“The one unchangeable certainty is that nothing is certain or unchangeable.”
- John F. Kennedy
In the five months leading up to the Rescue, Emergency Medical Services (EMS) inter-local agreement, I researched all areas of operations and management. I soon realized that continuing to allocate money into the budget and operating it status quo would prove unsuccessful. I consulted with other Rescue, EMS and Fire Services across the state and with state officials such as the Kentucky Fire Commission. I reviewed every aspect of each service including salaries, use of overtime, personnel, operating expenses and equipment.
Utilizing my business management background, I applied common initiatives for operating a successful business. These actions included a re-organization leading to decreased costs and increased efficiency in addition to improved patient care and services. The organizational relocation of the rescue portion of Taylor County Rescue/EMS Services to Campbellsville Fire Department set the stage for these improvements. Most notable among them are:
• Implementation of quality assurance reviews
• More focus on patient care
• Increased training such as intubation skills
• Realignment of administrative and operational duties to increase the number of available first responders
• Fire/Rescue personnel serving as back up to EMS
• Increased Rescue volunteer activity
• Increased Emergency Medical Technician (EMT) personnel (16 enrolled in EMT class)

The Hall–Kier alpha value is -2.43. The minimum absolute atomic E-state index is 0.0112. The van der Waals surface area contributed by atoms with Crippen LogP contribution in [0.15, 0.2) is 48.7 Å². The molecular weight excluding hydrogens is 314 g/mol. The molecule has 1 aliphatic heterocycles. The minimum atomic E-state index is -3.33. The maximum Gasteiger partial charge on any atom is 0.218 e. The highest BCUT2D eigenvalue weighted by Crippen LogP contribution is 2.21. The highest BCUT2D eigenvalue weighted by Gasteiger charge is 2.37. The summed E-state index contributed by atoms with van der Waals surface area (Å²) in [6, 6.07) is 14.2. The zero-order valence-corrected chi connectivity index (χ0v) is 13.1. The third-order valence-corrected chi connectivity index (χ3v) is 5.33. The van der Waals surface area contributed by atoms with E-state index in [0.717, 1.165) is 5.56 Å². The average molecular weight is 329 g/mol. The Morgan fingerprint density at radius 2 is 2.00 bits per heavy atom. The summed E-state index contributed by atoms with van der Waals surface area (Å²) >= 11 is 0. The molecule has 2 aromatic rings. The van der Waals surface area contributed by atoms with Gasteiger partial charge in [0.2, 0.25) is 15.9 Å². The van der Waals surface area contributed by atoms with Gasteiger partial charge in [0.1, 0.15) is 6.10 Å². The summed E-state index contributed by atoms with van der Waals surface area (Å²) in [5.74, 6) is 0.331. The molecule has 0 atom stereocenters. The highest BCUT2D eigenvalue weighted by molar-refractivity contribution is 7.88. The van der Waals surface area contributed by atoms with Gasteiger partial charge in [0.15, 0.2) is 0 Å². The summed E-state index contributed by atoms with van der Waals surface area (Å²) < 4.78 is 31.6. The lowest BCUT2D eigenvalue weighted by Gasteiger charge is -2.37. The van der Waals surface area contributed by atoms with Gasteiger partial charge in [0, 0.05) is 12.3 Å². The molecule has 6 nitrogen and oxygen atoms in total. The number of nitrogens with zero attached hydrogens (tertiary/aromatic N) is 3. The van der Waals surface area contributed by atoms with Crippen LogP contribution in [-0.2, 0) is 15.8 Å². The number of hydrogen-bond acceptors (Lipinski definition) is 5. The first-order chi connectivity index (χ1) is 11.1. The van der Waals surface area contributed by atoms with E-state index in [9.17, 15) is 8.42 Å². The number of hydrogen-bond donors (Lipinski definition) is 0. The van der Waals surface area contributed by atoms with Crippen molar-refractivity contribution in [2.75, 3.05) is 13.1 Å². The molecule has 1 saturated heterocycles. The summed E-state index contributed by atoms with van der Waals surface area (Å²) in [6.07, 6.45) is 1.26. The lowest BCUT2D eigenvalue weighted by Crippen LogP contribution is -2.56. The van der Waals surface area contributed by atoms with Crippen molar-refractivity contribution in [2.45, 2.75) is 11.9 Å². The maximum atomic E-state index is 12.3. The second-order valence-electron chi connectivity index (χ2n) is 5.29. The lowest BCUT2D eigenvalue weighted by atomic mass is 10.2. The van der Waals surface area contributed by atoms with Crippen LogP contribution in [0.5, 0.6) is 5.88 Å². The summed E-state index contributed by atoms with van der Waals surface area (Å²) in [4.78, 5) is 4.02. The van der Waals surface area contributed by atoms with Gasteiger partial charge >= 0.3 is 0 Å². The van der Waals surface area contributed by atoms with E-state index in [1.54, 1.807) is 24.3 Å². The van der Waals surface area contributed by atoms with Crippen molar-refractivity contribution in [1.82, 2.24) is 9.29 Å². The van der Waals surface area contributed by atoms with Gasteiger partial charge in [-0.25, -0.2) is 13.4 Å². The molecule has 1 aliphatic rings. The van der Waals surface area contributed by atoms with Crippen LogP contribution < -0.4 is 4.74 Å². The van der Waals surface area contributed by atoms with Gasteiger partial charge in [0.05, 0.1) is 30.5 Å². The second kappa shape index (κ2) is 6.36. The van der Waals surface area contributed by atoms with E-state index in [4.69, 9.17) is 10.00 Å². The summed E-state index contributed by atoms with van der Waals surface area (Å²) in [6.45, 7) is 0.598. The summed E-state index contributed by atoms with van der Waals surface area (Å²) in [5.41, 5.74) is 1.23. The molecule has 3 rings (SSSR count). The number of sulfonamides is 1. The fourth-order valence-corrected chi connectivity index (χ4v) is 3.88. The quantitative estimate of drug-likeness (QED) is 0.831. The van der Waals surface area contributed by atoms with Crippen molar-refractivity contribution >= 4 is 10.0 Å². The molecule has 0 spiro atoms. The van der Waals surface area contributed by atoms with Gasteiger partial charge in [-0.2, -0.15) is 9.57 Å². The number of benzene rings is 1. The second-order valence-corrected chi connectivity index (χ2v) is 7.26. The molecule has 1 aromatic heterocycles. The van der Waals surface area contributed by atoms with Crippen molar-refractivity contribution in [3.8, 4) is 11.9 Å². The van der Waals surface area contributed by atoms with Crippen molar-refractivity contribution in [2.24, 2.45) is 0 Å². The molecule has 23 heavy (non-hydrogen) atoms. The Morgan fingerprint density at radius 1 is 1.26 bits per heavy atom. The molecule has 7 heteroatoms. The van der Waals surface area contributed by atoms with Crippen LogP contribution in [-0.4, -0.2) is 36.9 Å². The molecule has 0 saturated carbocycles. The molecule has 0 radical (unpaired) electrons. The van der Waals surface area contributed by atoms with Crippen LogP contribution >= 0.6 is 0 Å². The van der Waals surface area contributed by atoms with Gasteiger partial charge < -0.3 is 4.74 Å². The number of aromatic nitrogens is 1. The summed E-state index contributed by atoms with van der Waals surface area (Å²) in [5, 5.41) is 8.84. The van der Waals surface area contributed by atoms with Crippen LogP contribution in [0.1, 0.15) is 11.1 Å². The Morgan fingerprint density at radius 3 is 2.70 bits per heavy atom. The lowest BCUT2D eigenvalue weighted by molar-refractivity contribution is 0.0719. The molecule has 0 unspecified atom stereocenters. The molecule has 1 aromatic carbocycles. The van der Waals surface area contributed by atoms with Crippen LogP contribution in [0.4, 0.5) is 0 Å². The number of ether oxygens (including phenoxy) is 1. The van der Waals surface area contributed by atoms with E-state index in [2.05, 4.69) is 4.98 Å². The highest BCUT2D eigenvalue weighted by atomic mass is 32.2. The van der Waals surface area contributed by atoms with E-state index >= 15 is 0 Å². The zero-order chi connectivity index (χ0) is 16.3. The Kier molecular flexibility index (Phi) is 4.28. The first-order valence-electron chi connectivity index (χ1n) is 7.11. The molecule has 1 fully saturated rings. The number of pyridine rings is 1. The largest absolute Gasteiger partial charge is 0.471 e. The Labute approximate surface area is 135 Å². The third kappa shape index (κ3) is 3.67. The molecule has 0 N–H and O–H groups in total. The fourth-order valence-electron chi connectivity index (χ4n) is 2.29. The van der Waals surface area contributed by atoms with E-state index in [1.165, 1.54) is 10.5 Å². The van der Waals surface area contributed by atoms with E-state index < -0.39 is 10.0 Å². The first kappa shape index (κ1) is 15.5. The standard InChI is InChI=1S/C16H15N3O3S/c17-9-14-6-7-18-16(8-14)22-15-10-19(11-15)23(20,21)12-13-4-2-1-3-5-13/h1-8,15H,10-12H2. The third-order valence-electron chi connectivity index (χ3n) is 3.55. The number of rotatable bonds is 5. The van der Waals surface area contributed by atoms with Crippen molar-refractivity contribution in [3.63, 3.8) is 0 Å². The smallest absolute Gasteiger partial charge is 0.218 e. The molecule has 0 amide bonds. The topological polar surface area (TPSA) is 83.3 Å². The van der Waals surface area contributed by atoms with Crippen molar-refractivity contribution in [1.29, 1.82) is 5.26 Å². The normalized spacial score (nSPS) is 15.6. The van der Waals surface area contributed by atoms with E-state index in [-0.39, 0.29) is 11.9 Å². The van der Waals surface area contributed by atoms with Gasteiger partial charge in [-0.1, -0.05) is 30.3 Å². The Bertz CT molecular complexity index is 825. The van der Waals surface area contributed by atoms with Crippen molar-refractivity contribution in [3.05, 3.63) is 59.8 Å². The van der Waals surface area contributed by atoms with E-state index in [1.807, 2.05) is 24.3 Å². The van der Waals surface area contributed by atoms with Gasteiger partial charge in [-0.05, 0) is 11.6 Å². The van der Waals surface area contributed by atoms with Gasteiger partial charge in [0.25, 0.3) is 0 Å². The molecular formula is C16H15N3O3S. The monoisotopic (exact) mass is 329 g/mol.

• Inter-departmental cooperation (Fire/Rescue personnel training Campbellsville Water & Sewer employees on trench safety procedures)
• $120,000 reduction in expenditures during the first six months
While these changes have resulted in cost savings and more efficient operations, both EMS and the Campbellsville Fire/Rescue are facing challenges. Among those challenges is the training of an increased volunteer pool, which is indicative of a growing interest in, and support of our EMS and Fire/Rescue services. These volunteers, when trained, will strengthen our staff available to handle any emergency.
A difficult challenge facing EMS is increasing fuel costs, which are projected to exceed budgeted expenses by 10% for fiscal year ending June 30, 2012. The deployment of more fuel-efficient vehicles or units is believed to be the most effective means to reduce expenses.
The maintenance and repair of our aging, primary (first-out) medic fleet is compounded by a number of units approaching 200,000 miles. This is illustrated by recorded maintenance expenses of 136% of the budgeted amount within three-fourths of the budget year. The front-line medic units make daily runs to Louisville hospitals. In an effort to remedy this, I implemented a schedule to purchase and pay off a new medic unit every two years. This new rotation schedule will reduce purchase costs and expensive repairs while providing for a more reliable vehicle fleet.
The departments have embraced the changes in a positive and productive way. I appreciate everyone’s effort to make these adjustments. I am excited about all the improvements and look forward to continuing my efforts to improve services at CTCEMS and the Campbellsville Fire /Rescue Department.